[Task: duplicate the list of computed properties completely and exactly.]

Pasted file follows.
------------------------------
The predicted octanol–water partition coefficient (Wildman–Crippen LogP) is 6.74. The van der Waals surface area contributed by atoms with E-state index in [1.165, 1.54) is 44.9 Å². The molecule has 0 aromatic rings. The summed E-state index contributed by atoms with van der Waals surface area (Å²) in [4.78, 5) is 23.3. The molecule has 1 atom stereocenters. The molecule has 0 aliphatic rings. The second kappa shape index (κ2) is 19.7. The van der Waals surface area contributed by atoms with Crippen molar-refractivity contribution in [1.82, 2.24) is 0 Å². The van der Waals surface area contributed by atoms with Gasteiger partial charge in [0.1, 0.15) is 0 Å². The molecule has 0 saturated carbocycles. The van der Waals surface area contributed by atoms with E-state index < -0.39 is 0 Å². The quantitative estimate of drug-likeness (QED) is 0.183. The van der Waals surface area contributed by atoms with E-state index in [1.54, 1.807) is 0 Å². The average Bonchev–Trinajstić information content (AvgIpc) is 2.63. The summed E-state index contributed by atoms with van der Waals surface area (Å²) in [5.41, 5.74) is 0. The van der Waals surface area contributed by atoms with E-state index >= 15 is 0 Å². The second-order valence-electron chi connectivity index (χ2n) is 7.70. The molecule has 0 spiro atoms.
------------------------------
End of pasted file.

The predicted octanol–water partition coefficient (Wildman–Crippen LogP) is 6.74. The van der Waals surface area contributed by atoms with E-state index in [1.165, 1.54) is 44.9 Å². The molecule has 0 aromatic rings. The summed E-state index contributed by atoms with van der Waals surface area (Å²) in [4.78, 5) is 23.3. The molecule has 1 atom stereocenters. The molecule has 0 aliphatic rings. The second kappa shape index (κ2) is 19.7. The van der Waals surface area contributed by atoms with Crippen molar-refractivity contribution in [1.82, 2.24) is 0 Å². The van der Waals surface area contributed by atoms with Gasteiger partial charge in [0.1, 0.15) is 0 Å². The molecule has 0 saturated carbocycles. The van der Waals surface area contributed by atoms with E-state index < -0.39 is 0 Å². The quantitative estimate of drug-likeness (QED) is 0.183. The van der Waals surface area contributed by atoms with E-state index in [1.54, 1.807) is 0 Å². The average Bonchev–Trinajstić information content (AvgIpc) is 2.63. The summed E-state index contributed by atoms with van der Waals surface area (Å²) in [5.41, 5.74) is 0. The van der Waals surface area contributed by atoms with E-state index >= 15 is 0 Å². The second-order valence-electron chi connectivity index (χ2n) is 7.70. The molecule has 0 spiro atoms.